The U.S. District Court for the Southern District of California has held that an insurer breached its duty to defend when a complaint alleged that an insured provided investment advice that “includ[ed],” but was not specifically limited to, investments not covered under the policy, and where the insurer failed to investigate whether the allegations could have encompassed other covered investments. Isaacs v. Chartis Specialty Ins. Co., 2014 WL 1286565 (S.D. Cal. Mar. 31, 2014).
An insurer issued an E&O policy to a broker/dealer. The policy classified a registered investment adviser and its principal as insureds and “Registered Representatives” under the policy. The insuring agreement provided specified coverage to the investment adviser only for professional services rendered “in connection with an Approved Activity.” “Approved Activit[ies]” required prior approval by the broker/dealer.
The investment adviser allegedly recommended investments to a customer in two business entities controlled by the adviser without disclosing the adviser’s interest in those companies. The investment adviser did not have approval from the broker/dealer to recommend investments in either of the two business entities. The customer eventually brought suit against the investment adviser for breach of his fiduciary duties “to provide competent and accurate financial advice and services related to his estate plan, including his investments in” the two business entities. The investment adviser sought coverage from the insurer, which denied coverage on the grounds that the complaint arose out of investments for which the investment advisor did not have approval from the broker/dealer.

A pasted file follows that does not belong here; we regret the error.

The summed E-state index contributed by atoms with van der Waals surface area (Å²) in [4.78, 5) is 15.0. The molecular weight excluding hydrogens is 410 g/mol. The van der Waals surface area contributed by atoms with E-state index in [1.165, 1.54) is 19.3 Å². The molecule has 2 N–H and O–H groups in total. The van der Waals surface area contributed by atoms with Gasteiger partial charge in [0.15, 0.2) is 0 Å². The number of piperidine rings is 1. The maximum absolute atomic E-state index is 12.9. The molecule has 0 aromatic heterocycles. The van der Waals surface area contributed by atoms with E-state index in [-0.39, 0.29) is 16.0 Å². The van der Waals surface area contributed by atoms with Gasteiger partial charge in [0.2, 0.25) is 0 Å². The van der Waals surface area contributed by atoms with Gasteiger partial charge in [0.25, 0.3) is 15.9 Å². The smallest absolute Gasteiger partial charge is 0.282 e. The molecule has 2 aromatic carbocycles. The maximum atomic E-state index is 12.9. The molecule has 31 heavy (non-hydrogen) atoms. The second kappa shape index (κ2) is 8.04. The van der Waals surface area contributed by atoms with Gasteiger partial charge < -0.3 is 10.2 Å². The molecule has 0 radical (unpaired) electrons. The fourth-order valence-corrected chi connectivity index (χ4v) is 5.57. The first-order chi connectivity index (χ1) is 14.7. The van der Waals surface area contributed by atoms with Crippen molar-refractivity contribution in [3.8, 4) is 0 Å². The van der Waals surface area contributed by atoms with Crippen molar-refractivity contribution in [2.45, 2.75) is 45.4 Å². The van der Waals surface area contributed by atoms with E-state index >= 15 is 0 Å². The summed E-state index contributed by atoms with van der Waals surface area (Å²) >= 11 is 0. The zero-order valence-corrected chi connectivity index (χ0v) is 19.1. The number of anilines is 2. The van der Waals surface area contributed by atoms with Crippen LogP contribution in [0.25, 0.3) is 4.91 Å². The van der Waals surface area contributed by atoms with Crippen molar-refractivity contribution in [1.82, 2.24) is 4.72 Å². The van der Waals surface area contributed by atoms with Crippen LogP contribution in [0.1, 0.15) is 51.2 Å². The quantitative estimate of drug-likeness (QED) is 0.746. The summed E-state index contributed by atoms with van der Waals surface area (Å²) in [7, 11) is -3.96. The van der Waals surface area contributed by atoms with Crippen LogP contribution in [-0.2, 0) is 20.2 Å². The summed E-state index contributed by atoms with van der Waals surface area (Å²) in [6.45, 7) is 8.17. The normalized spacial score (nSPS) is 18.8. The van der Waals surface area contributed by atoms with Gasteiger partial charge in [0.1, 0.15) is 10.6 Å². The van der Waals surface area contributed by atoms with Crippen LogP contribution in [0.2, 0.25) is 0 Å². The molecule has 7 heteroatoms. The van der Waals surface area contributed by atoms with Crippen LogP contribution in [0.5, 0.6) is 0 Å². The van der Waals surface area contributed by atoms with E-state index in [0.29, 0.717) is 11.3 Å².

In the ensuing coverage litigation, the court held that the insurer breached its duty to defend the investment adviser. The court focused on the broad language of the allegations of the complaint, which sought damages for breach of duty for services “related to [the claimant’s] estate plan, including [the claimant’s] investments in” the two entities. The court found that the word “including” indicated that the allegations were not limited to investments in these two entities and could be read to encompass approved activities. Because the allegations were so broad, the burden shifted to the insurer, and it was not sufficient for the insurer to rely on the “narrow reasoning” that it had no duty to defend because the two specified entities were not approved by the broker/dealer.
The opinion is available here.